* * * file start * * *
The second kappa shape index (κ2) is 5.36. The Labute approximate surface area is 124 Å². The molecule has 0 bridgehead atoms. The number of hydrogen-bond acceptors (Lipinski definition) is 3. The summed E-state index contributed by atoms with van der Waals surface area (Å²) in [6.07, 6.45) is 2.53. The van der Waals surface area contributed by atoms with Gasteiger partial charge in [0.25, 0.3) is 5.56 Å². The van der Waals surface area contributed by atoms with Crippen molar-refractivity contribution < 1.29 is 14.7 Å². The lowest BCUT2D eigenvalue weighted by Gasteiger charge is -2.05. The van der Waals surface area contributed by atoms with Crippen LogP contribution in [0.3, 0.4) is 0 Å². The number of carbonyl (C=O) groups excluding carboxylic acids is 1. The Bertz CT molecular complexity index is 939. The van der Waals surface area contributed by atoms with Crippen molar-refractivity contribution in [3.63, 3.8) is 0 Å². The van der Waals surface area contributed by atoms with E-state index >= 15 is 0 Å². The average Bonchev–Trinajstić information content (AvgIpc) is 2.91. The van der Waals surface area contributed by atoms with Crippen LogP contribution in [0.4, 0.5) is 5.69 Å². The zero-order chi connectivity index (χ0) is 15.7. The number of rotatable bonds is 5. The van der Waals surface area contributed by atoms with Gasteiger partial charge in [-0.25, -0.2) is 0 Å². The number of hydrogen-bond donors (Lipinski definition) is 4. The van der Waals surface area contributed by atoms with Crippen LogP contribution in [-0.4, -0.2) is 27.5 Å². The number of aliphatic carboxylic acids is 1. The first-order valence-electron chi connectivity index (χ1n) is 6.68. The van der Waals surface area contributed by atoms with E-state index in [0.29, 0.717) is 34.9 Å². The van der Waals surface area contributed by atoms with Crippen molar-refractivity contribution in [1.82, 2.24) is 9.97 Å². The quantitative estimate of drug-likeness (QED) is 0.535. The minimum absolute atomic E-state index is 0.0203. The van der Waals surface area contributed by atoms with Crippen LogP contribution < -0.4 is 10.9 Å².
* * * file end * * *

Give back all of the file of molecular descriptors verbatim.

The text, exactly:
The second kappa shape index (κ2) is 5.36. The Labute approximate surface area is 124 Å². The molecule has 0 bridgehead atoms. The number of hydrogen-bond acceptors (Lipinski definition) is 3. The summed E-state index contributed by atoms with van der Waals surface area (Å²) in [6.07, 6.45) is 2.53. The van der Waals surface area contributed by atoms with Gasteiger partial charge in [0.25, 0.3) is 5.56 Å². The van der Waals surface area contributed by atoms with Crippen molar-refractivity contribution < 1.29 is 14.7 Å². The lowest BCUT2D eigenvalue weighted by Gasteiger charge is -2.05. The van der Waals surface area contributed by atoms with Crippen LogP contribution in [0.3, 0.4) is 0 Å². The number of carbonyl (C=O) groups excluding carboxylic acids is 1. The Bertz CT molecular complexity index is 939. The van der Waals surface area contributed by atoms with Crippen molar-refractivity contribution in [3.63, 3.8) is 0 Å². The van der Waals surface area contributed by atoms with E-state index >= 15 is 0 Å². The average Bonchev–Trinajstić information content (AvgIpc) is 2.91. The van der Waals surface area contributed by atoms with Crippen LogP contribution in [0.4, 0.5) is 5.69 Å². The zero-order chi connectivity index (χ0) is 15.7. The number of rotatable bonds is 5. The van der Waals surface area contributed by atoms with Gasteiger partial charge in [-0.25, -0.2) is 0 Å². The number of hydrogen-bond donors (Lipinski definition) is 4. The van der Waals surface area contributed by atoms with Crippen LogP contribution in [-0.4, -0.2) is 27.5 Å². The number of aliphatic carboxylic acids is 1. The first-order valence-electron chi connectivity index (χ1n) is 6.68. The van der Waals surface area contributed by atoms with E-state index in [0.29, 0.717) is 34.9 Å². The van der Waals surface area contributed by atoms with Crippen molar-refractivity contribution in [1.82, 2.24) is 9.97 Å². The quantitative estimate of drug-likeness (QED) is 0.535. The minimum absolute atomic E-state index is 0.0203. The van der Waals surface area contributed by atoms with Crippen LogP contribution < -0.4 is 10.9 Å².